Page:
Besser Museum for Northeast Michigan is an educational institution dedicated to providing the public with enriching cultural experiences in art, history and science. The Museum’s eight-acre campus offers a modern 42,000 square foot facility containing a collection of over 47,000 artifacts. The Museum houses a full dome planetarium and a two-story Foucault pendulum. Besser Museum also offers the unique opportunity to dig and keep all the Devonian period fossils you find in our outdoor Lafarge Fossil Park exhibit.
Besser Museum art exhibits rotate through an extensive collection of fine art with works from local, regional, national, and world renowned artists such as Dali, Cezanne, Renoir, Picasso, Warhol, Rivera, Chihuly, Clewell and more!
If history is more your liking, the following exhibits may be of interest:
The Museum’s 1890’s Avenue of Shops
The Historic Village with five original structures, each over 100 years old
Jesse Besser and the Besser Company exhibit
The 1911 Alpena Flyer vehicle and the Alpena Motor Car Company exhibit
Peoples of Lakes and Forests exhibit with prehistoric and Native American artifacts
Exhibits in the Natural Wildlife Gallery, located in the museum’s lower level, features native and non-native Michigan Great Lakes fish, a variety of flora and fauna of Northeast Michigan, and mounted species from around the world.
Jesse Besser was born near Buffalo, NY in 1882. Before his 2nd birthday, his parents moved the family to Rust Township (Montmorency County). At age 16, Jesse and his family moved to Alpena, and his father invested in a shingle and stave mill in Alpena. Jesse helped his father in the mill while he continued his education at Alpena High School.
Due to the decline in the lumber industry and in business for the shingle mill, Herman Besser (Jesse's father) and other area lumbermen started the Alpena Portland Cement Company. In 1902, Jesse's father purchased a crude concrete block-making machine and, in 1904 obtained an old foundry. He then pursued the manufacturing of machinery that produced concrete block.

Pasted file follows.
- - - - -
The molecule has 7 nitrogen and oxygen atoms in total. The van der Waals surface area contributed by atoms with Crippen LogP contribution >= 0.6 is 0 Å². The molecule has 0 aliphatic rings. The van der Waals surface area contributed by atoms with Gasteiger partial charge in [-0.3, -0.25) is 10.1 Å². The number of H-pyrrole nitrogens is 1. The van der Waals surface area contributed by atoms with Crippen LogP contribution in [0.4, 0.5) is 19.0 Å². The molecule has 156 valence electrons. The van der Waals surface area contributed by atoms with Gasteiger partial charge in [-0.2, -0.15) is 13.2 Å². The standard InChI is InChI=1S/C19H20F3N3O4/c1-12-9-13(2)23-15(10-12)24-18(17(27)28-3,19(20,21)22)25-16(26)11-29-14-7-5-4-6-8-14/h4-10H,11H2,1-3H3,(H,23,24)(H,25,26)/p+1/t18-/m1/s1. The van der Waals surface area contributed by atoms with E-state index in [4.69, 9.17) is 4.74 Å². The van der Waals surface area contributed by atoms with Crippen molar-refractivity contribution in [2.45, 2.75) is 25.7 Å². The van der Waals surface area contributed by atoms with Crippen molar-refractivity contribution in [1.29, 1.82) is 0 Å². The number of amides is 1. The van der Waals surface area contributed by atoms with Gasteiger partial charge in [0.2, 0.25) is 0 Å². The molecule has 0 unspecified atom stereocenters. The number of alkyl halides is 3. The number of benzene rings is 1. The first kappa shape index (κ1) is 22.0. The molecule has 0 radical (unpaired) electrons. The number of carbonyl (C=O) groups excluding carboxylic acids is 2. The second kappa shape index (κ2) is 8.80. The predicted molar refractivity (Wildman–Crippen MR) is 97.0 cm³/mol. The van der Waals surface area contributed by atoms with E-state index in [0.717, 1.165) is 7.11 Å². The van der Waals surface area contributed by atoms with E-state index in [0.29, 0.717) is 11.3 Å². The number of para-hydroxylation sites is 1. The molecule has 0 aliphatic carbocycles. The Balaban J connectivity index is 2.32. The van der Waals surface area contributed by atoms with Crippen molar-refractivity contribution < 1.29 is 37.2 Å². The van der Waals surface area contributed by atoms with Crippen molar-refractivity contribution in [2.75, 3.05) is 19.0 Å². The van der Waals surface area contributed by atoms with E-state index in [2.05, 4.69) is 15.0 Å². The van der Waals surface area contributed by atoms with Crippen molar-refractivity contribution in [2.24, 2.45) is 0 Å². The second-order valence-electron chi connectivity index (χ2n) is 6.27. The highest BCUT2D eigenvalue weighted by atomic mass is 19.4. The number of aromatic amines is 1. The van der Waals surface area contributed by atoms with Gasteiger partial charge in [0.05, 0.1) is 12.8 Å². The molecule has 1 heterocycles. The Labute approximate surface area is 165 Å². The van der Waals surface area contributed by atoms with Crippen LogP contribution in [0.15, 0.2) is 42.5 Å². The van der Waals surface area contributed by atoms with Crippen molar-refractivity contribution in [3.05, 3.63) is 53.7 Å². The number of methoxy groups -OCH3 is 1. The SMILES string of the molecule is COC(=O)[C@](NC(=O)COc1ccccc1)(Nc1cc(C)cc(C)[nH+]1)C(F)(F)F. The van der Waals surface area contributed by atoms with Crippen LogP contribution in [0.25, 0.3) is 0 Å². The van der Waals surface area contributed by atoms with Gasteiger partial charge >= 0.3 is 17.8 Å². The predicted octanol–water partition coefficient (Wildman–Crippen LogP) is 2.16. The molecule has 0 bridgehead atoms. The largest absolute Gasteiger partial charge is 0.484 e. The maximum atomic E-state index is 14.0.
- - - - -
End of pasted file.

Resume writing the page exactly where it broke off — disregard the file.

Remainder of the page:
Jesse initially worked with the company as a bookkeeper; however, he was quickly transferred to the engineering department when he redesigned the hand-operated block machine. At age 22, the genius of Jesse was released. He began making improvements to every machine. Jesse developed many of the ingenious and practical features the won world leadership for Besser equipment.
In August of 1906, Jesse married Anna Miller Mulvena. Anna assisted at the company every day and complemented Jesse's engineering interests.
At age 43, upon his father's retirement, Jesse became president of the Besser Manufacturing Company. By 1937, Besser machinery had entered the international market. Jesse's nephew, Philip Park, recognized the potential for concrete masonry overseas and took a machine to Venezuela to produce block for a housing project. During WWII, Besser Manufacturing converted to wartime production of winches and breech-blocks for the Navy. The company received the prestigious "E" for Excellence, an Army-Navy Production Award for uninterrupted quality production.
The first block-producing machine had the capacity of making 200 block during a 10 hour day. By 1954, machines could produce 10,000 block in the same period of time. Adhering to the goal of quality brought Mr. Besser much fame and fortune. Jesse and Anna looked for ways to share their fortune. In 1944 they became dedicated philanthropists and organized the Besser Foundation to provide financial assistance to qualified non-profit organizations.
In 1965, at age 83, Jesse stepped down as president of Besser Company, and because he and Anna had no children, Jesse's nephew, Philip Park, assumed the leadership position of the company.
In 1964, as a gift from Jesse and other contributors, Alpena citizens became the recipients of the Jesse Besser Museum. In return local citizens collected funds to help purchase highly specialized projection and control equipment for a planetarium in the center of the new Museum. To this day, the Besser Museum is the only museum to host a Planetarium in Northern Michigan. Along with the Museum, Jesse helped bring to life the First Presbyterian Church and the First Congregational Church.
Alpena was home for Jesse until his death on May 3, 1970, shortly before his 88th birthday. Anna passed away a few years earlier in 1958.
The impact of Jesse's dedication of wealth and service to the improvement of our community, and other around the world, cannot be measured in our time, but will benefit generation upon generation to come.
The Besser Museum for Northeast Michigan is an educational 501(c)(3) public charitable organization accredited by the American Association of Museums. Its mission is to serve the public of all ages and abilities in art, history, and science. Through programs and exhibits, it promotes understanding and appreciation of the past, present, and future.
For more information about how concrete changed the country, read The Concrete Century by Besser Company